Roosevelt Institute | Cornell University

China's Foreign Aid to Africa

By Deborah EgboPublished October 11, 2013

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Unlike most traditional donors, China is still relatively new to large-scale foreign aid. Despite this, China has thus far done an impressive job in providing foreign aid, as the country's aid policy has made profound changes in the countries it supports.
The creation of the Forum on China-Africa Cooperation in 2000 brought about a massive increase in 
China's foreign aid to Africa. Since its creation, there has been a yearly increase in China's foreign 
aid budget to African countries. The Forum on China-Africa Cooperation is an official forum between 
the People's Republic of China and African countries to improve the relationship between China and 
Africa. Scholars have estimated China's foreign aid to African countries to have been about 75 billion 
from 2000-2011, but the exact numbers are unknown as China does not publish information about its 
foreign aid budget. In assessing China's foreign aid program, it is important to identify its major pros 
and cons. Its provision of assistance in form of infrastructural development fosters the expansion of local 
businesses and encouragement of foreign investors. In addition, China is the only known large scale
donor to developing countries that provides assistance regardless of the recipient country's governance. 
This prevents unequal growth, unequal development and unequal poverty distribution in African countries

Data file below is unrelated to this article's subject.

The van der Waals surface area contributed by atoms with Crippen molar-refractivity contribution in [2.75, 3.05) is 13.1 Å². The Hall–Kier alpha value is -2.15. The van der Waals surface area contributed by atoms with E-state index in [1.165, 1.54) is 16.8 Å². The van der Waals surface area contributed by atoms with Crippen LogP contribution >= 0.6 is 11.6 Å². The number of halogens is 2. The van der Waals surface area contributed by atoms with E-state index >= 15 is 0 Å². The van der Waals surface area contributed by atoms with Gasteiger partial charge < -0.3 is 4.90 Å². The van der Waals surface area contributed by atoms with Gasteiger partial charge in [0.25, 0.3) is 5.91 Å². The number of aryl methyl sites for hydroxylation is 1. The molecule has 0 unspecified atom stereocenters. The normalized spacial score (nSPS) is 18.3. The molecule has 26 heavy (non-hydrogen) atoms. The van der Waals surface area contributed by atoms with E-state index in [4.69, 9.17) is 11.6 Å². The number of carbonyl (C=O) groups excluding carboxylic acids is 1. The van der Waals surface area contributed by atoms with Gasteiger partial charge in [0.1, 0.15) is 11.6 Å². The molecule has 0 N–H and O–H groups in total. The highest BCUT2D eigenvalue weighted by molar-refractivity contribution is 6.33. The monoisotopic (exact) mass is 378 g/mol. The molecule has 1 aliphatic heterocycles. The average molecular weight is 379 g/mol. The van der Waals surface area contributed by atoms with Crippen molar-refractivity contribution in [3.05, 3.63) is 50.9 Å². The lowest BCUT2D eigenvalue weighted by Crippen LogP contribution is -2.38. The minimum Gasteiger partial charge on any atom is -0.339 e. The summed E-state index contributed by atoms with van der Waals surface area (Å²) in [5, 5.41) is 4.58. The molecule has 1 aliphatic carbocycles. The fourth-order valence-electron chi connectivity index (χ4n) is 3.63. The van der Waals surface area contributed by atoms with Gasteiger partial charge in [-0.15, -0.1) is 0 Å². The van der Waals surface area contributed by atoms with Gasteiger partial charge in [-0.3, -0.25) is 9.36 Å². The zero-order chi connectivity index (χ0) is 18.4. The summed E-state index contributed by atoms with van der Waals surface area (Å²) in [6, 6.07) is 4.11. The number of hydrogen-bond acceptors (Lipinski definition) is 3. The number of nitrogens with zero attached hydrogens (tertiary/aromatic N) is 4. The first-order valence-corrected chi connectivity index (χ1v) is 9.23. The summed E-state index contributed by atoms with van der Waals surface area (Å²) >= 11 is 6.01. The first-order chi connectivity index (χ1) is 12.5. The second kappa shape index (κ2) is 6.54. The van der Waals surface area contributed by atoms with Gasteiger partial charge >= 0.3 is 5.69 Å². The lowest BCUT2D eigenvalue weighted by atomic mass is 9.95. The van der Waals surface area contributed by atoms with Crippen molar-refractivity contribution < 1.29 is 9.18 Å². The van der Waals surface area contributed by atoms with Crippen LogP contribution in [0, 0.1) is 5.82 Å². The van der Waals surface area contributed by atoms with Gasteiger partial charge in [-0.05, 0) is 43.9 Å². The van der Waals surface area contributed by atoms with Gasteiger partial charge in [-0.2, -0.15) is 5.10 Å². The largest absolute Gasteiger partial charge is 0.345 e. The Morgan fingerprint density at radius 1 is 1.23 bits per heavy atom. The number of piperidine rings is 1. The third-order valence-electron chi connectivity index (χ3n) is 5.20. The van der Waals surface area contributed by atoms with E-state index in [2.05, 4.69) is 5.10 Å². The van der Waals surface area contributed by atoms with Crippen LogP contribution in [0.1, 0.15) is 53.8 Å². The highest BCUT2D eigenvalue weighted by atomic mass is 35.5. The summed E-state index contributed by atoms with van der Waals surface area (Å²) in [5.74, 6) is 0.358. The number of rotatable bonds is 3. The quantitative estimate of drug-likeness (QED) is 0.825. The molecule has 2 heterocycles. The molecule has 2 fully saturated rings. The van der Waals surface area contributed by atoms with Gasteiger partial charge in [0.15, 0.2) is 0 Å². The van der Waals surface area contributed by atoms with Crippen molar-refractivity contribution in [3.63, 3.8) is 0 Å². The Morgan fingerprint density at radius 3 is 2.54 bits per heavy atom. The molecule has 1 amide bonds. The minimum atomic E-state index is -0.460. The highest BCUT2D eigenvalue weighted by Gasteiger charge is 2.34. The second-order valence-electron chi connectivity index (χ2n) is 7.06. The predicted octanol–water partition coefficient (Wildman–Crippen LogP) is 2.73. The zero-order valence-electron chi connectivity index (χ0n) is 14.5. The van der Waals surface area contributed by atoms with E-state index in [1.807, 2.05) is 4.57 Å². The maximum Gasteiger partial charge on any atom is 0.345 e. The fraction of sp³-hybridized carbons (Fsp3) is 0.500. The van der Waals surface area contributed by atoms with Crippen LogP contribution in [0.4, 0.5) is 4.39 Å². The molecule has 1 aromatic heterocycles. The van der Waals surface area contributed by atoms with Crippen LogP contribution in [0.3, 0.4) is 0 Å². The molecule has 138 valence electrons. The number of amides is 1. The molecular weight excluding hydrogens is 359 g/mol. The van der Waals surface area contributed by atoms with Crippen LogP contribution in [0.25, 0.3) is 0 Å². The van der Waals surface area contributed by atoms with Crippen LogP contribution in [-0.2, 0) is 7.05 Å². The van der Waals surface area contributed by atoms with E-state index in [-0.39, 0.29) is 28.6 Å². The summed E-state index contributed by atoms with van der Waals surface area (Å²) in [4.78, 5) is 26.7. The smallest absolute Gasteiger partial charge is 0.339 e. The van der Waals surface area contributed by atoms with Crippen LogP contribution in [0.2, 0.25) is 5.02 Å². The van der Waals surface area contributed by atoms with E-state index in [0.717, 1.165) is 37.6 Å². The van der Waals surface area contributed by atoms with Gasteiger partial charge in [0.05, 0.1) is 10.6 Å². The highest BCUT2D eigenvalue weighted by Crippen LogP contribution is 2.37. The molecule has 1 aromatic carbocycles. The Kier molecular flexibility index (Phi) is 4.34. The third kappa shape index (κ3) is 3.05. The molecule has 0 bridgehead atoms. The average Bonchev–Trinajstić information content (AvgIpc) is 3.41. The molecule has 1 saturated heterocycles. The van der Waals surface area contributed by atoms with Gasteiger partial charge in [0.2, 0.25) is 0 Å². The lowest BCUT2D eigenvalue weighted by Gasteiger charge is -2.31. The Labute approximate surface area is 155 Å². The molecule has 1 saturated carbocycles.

if properly implemented. Conversely, providing aid to countries irrespective of the method of governance 
can lead to abuse of power by the recipient country's government. Some critics have also argued that 
China's exchange of natural resources for manufactured goods with African countries is a new form of 
colonialism. 

China's foreign aid is primarily managed by the China Export-Import (Exim) Bank and the Chinese 
Ministry of Commerce. The China Exim Bank manages concessional loans, while the Ministry 
of Commerce's Department of Aid to Foreign Countries manages grants and zero-interest loans. 
Additionally, the Ministry's Bureau for International Economic Cooperation manages the direct 
implementation of aid, organizes short-term training for Chinese entrepreneurs interested in starting 
business in Africa, and reviews the qualifications of Chinese firms that bid on tenders for the 
implementation of turnkey projects, "in-kind" aid, and prefeasibility studies. The China Development 
Bank also provides a small number of loans and sponsorships, and the Chinese government offers small 
multilateral aid through the World Food Program and the Food and Agricultural Organization. 



As proposed by the Prime Minister of China, Zhou Enlai (1949-1976), the principles for foreign aid 
towards developing countries include: equity and mutual benefit; respect of sovereignty of recipients 
and non-imposition of conditions; provision of grants or highly concessional loans, as well as ï¬"šexibility